However, here, on the other side, this is also rather a positive thing from the perspective that when there are monitorings and media in Brazil, for instance, all of the analytical materials, different pieces about how Ukraine is actually fighting corruption, how Ukraine is fighting corruption in the middle of, of course, an invasion, where very much they got lots of traction in these countries. So thus we see how—you know, how you could shape this, how you could frame it. And unfortunately, Russian malign actors are framing it in a—with a very bad, ill intent to distort the reality and bring these, you know, very simplified conclusions to what should be done about Ukraine.

So, overall, we will—we will talk more about, like, what are the tools how we could resist it. But I would say that what we see so far, especially in the Global South, is that Russian information infrastructure remained untouched. Moreover, they are spreading it and they are developing it even [farther]. We see some very, very concerning developments in terms of the usage of Telegram, the anonymous Telegram channels and how they were—are being replicated in different countries with different models by malign actors. And we see in terms of the content this great orientation on the lack of context, which means combining these two things makes it very, very dangerous for different audiences out there.

Thank you.

ANDY CARVIN: Thanks. Thanks, Ksenia. I really appreciate it.

Roman, let’s turn it over to you now.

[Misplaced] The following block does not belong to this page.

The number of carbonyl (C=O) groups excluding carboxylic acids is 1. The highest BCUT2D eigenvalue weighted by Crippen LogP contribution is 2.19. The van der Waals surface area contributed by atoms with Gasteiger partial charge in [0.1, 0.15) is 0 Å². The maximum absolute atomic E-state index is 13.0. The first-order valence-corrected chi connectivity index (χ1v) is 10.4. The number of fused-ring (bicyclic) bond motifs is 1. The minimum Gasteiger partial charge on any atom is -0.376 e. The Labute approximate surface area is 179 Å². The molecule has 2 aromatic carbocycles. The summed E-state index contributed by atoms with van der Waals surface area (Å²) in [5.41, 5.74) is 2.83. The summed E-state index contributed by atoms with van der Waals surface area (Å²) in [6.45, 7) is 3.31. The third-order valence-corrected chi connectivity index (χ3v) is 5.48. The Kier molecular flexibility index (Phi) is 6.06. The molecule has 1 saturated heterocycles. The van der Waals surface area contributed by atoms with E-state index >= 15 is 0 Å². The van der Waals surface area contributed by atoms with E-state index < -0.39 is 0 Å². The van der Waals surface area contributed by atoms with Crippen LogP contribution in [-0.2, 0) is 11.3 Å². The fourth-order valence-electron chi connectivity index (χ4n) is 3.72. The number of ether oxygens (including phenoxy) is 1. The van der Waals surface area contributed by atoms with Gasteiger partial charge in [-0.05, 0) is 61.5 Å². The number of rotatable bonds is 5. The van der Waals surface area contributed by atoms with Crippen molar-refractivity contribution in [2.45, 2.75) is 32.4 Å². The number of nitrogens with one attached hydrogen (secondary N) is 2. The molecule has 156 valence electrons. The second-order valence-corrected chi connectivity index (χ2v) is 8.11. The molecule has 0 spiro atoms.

ROMAN OSADCHUK: Thank you, Andy. It’s a great pleasure to be here with all of you today.

So I will stomp on a few things that we, the DFRLab, did in—also a long time ago. So we presented two big reports that look at the whole year after the invasion. So one of the reports were called “Narrative Warfare.” Sorry. So it was investigating the rhetoric in pro-Kremlin media in three months after the initial invasion. So what we found there, they were, like, amplifying the messages of the officials, Russian officials; amplifying some negative rhetoric… kind of bringing up this, like, negative intent and perception of Ukrainians, as well. They also amplified multiple false-flag operations, because Russia were, like, in desperate search of casus belli. They didn’t find any, but they tried a lot. So, like, different operations, different disinformation campaigns trying to portray Ukraine as an aggressor when, in reality, we all, as of now, know that Russia is the main aggressor who actually started the invasion and actually annexed Crimea, and were in eastern Ukraine 2014.